Last week, you could hear the deer rutting in the twilight; in Friday’s twilight, our piece of valley echoed to the hollow toll of the post driver, piling chestnut stakes through the vineyard. The Last Post rang out, then silence: as if sounding in the Pumpkin Hour.
For this week around Hallowe’en, the pumpkin attains the too-rare status of nationally celebrated vegetable icon. For true veg lovers, this is a double-edged carving knife: of those hundreds of thousands of Jack-O-Lanterns that will be chiseled out for Bewitching Night, most will pass to the other side without being first consumed by human beings. Those of us that do cook our grinning idols come All Saints will know that they may make good soupers, but have none of the versatility, flavour, texture or sweetness of a fine winter squash.
Our compromise position at Hawkwood is to grow “Uchiki Kuri”, a good keeper with a rich honey taste and a dense, melting sweet potato texture; but big enough and orange enough to stand guard by the window without inviting ridicule from neighbours and zombies. That’s what might happen if you employed our green-skinned, chestnut-nectared “Buttercup”, or the “Sweet Dumpling”, which look and cook up like a three-way cross between sweetcorn, round courgettes and, yes indeed, dumplings. Squash fans (let’s call them “Squashers” to differentiate them from supporters of indoor racquet sports) will enjoy these Vit B rich carb bombs for what they are, deep into the dark times, but they are decidedly not the heroes of the Pumpkin Hour.
The stipulation that vegetable lanterns must be watery, amber and as big as footballs is, though, a relatively recent, transatlantic ruling. Originally, as reported in last week’s Local Food News (OrganicLea’s exclusive journal) , the Celtic festival of Samhain, festival of remembrance, was marked by, amongst other peculiar practices, the turning of turnips and Swedes into glowing skulls, to denote the presence of ancestors. The tradition was taken to the Americas by Irish and Scottish migrants and refugees, and adapted to the indigenous Cucurbits which, let’s face it, provide a bolder medium for scary sculpting. Then they came back to haunt us.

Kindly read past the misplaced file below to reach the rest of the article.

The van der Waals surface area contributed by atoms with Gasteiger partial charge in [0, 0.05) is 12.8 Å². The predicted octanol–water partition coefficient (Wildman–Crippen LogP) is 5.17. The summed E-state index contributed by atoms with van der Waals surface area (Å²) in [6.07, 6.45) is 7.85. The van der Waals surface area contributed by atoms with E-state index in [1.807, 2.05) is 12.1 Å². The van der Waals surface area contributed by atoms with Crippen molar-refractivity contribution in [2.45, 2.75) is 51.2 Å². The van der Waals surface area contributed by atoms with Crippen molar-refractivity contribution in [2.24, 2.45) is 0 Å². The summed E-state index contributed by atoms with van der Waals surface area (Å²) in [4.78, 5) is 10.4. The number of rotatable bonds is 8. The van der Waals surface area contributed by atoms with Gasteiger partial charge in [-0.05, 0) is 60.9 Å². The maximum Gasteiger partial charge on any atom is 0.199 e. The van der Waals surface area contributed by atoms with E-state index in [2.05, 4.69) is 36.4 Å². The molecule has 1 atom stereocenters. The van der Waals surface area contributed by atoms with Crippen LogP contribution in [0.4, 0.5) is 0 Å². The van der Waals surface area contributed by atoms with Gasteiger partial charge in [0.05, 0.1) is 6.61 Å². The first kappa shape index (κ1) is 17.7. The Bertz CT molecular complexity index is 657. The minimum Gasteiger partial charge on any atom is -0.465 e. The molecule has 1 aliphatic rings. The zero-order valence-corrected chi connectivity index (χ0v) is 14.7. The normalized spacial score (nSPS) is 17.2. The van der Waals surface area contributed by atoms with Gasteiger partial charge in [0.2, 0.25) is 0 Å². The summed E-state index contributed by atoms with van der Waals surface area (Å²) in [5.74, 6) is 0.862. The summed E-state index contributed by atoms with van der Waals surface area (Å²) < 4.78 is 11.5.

If it’s hard to imagine a world in which Swedes and turnips replace squash, try imagining a world in which they replace potatotes as the chief staple vegetable. Yet this world was Blighty before the “New World”. Furthermore, turnip production was a staple job, as immortalized in the traditional Somerset folk song: “And zum delights in haymakin’ and a vew be vond of mowin’/ But of all the jobs that I like best, gi’e ae the turnit hoeing”.
So far from fashion has turnips’ fall been, that they are now not far off being lumped with the (brilliant but misunderstood) likes of Kohl Rabi and Jerusalem Artichokes in the “novel vegetable” ghetto.
At Hawkwood, we try to keep the turnip lamps burning, though the heavy clay is a mischief for root crops. In the last few days Jonny and Mary have returned from the glasshouse with a bounty of Turnip Tops. Latterly rebranded “Namenia” to suit modern sensibilities, Turnip Tops – leaves of Brassica rapa subsp. rapa – is what they are. In autumn and winter, they – alongside endive, chard, Bulls Blood, miners lettuce – provide that vital mildness to balance the rising hot and bitter flavours of our winter salad leaves. That mildness carries an unusual flavour that most people appreciate but find hard to describe: best described, I find, as, “turnipey”.
The salad has slipped through the late summer gap, and we now have good dense stands, inside and out, red and green and going home, that should see us, and all of our kin, ‘til Christmas.
So right now, we’re all about salad and squash. Happy All Hallows: The Pumpkin Hour; Time of the Turnip.